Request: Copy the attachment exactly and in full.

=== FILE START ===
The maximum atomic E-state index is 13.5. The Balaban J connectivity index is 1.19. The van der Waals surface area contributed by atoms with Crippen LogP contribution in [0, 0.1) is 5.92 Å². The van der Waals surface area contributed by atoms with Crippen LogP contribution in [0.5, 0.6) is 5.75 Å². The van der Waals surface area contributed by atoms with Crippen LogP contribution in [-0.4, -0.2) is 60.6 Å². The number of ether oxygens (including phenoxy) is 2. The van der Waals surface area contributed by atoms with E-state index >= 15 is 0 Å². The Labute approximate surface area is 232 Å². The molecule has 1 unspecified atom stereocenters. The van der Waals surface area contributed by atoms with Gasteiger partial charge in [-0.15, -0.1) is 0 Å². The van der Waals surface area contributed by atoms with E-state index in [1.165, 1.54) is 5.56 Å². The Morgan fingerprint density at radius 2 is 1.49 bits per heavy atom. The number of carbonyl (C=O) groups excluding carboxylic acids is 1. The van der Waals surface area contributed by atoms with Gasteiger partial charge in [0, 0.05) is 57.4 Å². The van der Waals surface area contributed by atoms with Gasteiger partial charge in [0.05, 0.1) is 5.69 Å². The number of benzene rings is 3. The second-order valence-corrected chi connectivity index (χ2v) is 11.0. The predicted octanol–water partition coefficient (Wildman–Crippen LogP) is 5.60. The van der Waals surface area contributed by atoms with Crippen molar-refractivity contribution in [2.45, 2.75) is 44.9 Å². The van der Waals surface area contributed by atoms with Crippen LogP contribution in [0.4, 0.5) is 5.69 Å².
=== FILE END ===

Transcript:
The maximum atomic E-state index is 13.5. The Balaban J connectivity index is 1.19. The van der Waals surface area contributed by atoms with Crippen LogP contribution in [0, 0.1) is 5.92 Å². The van der Waals surface area contributed by atoms with Crippen LogP contribution in [0.5, 0.6) is 5.75 Å². The van der Waals surface area contributed by atoms with Crippen LogP contribution in [-0.4, -0.2) is 60.6 Å². The number of ether oxygens (including phenoxy) is 2. The van der Waals surface area contributed by atoms with E-state index >= 15 is 0 Å². The Labute approximate surface area is 232 Å². The molecule has 1 unspecified atom stereocenters. The van der Waals surface area contributed by atoms with Gasteiger partial charge in [-0.15, -0.1) is 0 Å². The van der Waals surface area contributed by atoms with E-state index in [1.165, 1.54) is 5.56 Å². The Morgan fingerprint density at radius 2 is 1.49 bits per heavy atom. The number of carbonyl (C=O) groups excluding carboxylic acids is 1. The van der Waals surface area contributed by atoms with Gasteiger partial charge in [0, 0.05) is 57.4 Å². The van der Waals surface area contributed by atoms with Gasteiger partial charge in [0.05, 0.1) is 5.69 Å². The number of benzene rings is 3. The second-order valence-corrected chi connectivity index (χ2v) is 11.0. The predicted octanol–water partition coefficient (Wildman–Crippen LogP) is 5.60. The van der Waals surface area contributed by atoms with Crippen molar-refractivity contribution in [2.45, 2.75) is 44.9 Å². The van der Waals surface area contributed by atoms with Crippen LogP contribution in [0.4, 0.5) is 5.69 Å².